The City of Toronto will replace the sanitary forcemain (a pressurized sewer pipe that transports wastewater from a lower to higher elevation) through Etienne Brule Park and Home Smith Park, which has reached the end of its life cycle.
This work will commence this January and is expected to be completed by May 2022. This work includes construction of sewage valve chambers, shaft construction, and microtunnelling (an efficient trenchless method for construction of small diameter tunnels) beneath the Humber River. It also involves connecting the new sanitary forcemain outside the existing Baby Point Sewage Pumping Station.
The construction work will proceed in stages and the entire work area may not be under construction at the same time. See below for more information on the project.FINAL_Baby Point Forcemain Replacement Construction Notice_Jan 11 2021
Project applications are now open for artists living in Toronto. Apply here – http://bit.ly/37LMeeG
Cold weather can cause your water pipes to freeze, resulting in no water & expensive property damage. Take steps to protect your water pipes from freezing.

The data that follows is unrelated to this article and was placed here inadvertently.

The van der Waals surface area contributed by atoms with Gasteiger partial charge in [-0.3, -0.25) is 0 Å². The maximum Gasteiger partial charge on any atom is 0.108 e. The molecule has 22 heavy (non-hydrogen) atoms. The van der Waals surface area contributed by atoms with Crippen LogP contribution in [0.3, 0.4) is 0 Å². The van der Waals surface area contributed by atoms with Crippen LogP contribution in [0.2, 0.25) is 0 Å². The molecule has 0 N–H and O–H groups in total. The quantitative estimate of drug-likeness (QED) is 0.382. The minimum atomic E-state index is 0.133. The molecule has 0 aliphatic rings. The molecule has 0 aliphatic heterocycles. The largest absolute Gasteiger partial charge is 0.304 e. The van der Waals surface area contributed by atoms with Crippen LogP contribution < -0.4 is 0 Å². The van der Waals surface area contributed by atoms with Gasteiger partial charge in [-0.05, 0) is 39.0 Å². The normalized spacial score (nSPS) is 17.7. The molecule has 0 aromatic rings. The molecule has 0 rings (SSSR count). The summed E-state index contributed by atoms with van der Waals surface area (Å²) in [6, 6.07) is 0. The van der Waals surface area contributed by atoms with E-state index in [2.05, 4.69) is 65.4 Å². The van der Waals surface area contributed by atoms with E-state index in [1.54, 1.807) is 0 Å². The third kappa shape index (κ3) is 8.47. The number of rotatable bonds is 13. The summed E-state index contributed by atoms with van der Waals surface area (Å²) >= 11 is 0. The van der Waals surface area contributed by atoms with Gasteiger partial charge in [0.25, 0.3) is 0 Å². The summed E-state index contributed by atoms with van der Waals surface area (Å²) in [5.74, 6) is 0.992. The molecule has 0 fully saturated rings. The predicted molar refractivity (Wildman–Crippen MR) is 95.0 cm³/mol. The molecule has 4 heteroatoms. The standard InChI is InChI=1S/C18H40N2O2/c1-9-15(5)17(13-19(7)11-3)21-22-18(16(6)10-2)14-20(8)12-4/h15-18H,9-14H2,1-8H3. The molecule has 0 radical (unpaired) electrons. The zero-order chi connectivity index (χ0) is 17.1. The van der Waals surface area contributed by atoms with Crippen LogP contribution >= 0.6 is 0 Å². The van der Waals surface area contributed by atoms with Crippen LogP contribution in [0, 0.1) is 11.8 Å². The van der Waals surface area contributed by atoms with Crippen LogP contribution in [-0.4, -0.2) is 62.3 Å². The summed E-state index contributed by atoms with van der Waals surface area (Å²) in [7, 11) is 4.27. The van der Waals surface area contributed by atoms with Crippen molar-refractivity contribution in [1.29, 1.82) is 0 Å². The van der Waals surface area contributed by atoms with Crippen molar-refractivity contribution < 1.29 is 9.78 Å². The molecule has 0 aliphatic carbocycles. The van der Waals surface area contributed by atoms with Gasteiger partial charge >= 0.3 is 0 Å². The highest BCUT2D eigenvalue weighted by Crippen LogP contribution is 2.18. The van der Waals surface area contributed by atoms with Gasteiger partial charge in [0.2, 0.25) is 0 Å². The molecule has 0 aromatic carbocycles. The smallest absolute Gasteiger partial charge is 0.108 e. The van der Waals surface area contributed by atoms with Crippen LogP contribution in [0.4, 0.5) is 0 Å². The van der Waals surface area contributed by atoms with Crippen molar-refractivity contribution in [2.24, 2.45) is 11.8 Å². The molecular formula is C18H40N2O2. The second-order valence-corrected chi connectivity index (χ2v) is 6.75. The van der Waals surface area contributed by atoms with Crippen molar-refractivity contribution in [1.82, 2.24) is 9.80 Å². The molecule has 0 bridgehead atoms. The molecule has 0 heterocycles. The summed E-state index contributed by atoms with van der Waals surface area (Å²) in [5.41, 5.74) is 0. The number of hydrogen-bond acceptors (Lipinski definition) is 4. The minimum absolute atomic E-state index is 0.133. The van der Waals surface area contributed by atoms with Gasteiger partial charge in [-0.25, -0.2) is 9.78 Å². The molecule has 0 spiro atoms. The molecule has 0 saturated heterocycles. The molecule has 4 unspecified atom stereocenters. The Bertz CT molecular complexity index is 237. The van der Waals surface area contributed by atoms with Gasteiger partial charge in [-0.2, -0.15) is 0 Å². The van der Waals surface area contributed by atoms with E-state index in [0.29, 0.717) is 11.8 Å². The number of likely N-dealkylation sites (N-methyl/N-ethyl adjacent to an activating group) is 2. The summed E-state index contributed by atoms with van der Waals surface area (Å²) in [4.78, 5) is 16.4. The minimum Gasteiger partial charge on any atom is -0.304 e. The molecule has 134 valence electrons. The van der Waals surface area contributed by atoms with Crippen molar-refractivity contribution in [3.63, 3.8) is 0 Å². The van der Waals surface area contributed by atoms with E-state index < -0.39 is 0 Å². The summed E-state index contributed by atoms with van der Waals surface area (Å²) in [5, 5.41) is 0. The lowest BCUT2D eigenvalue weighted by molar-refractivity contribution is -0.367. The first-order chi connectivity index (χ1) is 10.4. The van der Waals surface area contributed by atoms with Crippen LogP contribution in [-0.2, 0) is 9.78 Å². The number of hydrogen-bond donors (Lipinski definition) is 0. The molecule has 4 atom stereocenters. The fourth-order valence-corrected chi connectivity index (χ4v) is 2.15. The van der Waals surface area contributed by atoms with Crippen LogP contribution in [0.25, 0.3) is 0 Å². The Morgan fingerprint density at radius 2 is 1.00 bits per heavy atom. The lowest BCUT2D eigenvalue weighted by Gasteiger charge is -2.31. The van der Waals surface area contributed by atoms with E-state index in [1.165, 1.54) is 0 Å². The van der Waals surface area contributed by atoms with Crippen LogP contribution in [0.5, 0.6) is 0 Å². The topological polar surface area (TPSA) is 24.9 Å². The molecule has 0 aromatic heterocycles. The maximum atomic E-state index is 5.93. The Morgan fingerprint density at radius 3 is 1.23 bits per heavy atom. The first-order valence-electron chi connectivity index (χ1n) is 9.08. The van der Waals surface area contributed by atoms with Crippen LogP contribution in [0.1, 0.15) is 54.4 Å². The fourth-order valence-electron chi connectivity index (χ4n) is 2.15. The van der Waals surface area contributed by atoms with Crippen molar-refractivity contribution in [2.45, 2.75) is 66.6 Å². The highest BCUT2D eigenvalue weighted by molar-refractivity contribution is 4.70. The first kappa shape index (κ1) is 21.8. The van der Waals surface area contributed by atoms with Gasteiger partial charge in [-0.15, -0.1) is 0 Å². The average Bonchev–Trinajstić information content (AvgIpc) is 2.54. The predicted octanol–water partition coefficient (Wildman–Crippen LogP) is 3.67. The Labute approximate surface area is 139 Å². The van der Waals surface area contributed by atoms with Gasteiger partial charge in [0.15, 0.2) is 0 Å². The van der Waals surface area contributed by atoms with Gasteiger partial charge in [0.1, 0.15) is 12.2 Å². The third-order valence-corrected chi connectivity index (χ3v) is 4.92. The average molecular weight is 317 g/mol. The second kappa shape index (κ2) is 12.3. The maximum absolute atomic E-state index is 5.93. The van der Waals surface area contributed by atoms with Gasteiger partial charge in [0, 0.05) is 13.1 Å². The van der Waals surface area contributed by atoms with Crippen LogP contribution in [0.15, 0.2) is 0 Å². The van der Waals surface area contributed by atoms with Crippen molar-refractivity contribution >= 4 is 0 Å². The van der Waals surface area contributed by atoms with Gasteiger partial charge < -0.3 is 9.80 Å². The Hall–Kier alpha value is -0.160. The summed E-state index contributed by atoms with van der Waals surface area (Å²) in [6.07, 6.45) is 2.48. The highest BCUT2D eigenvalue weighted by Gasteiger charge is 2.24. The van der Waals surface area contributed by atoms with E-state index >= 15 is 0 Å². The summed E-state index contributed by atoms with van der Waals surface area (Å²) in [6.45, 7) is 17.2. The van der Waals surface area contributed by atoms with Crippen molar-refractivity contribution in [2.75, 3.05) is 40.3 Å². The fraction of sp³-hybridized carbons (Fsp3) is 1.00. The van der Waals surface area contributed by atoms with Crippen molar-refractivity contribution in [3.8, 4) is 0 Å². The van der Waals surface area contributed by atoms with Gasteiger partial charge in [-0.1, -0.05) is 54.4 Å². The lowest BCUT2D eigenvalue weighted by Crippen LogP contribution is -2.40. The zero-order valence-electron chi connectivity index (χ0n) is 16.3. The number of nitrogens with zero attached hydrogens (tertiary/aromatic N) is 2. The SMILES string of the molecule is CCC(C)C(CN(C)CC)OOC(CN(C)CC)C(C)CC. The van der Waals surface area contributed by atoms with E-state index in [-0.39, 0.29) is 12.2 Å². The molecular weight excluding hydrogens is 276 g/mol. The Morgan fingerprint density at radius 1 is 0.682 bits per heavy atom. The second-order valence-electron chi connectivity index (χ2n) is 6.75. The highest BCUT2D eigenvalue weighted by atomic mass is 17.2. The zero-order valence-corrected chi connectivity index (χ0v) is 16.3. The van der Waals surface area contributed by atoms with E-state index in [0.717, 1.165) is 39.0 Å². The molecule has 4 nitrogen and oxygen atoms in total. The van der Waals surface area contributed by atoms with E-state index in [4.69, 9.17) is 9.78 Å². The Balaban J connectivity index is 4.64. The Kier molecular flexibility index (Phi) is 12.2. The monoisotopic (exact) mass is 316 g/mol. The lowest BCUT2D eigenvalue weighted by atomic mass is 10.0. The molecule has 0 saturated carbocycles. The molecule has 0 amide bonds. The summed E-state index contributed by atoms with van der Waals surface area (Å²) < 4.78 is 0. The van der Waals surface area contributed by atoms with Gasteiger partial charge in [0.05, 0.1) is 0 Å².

- Know where to find your main water shut-off valve and how it works (in case your pipes burst).
- Insulate pipes most prone to freezing, especially near outside walls and in crawl spaces, the attic and garage. This can be done with foam pipe covers available from building supply or home improvement stores.
- Seal air leaks in your home and garage to stop cold air from getting in. Check around windows and doors, electrical wiring, dryer vents and pipes.
- Outdoor faucets are the first to freeze. Unscrew any hoses, turn off the outdoor water supply and let the taps drain.
- If your pipes are prone to freezing, there may be a problem you cannot see. Consider contacting a plumber for advice on how best to protect your home.
- Commercial water customers – protect fire lines by wrapping all lines exposed to the cold
Learn more about how to prevent or thaw frozen pipes: www.toronto.ca/frozenpipes.
The application deadline for the PollinateTO Community Grants has been extended from January 8 to January 18, 2021.
Through its PollinateTO grants program, the City funds pollinator habitat creation projects that educate and engage the community.
Up to $5,000 per project is available.
Are you interested in gardening and protecting pollinators? Would you like to:
- Create pollinator gardens or rain gardens in your neighbourhood or at your school?
- Enhance or expand existing gardens with native pollinator-friendly plants?
If you answered yes to any of the above, please apply to PollinateTO for funding to support your idea!
All resident-led groups are encouraged to apply. More information is available on the City website.
The deadline to apply is January 8, 2021.
Runnymede Station is TTC’s 50th Accessible Station! Please see the 3 page e-newsletter to see other highlights TTC updates in our wardWard 4 Councillor Perks TTC Update 2020-12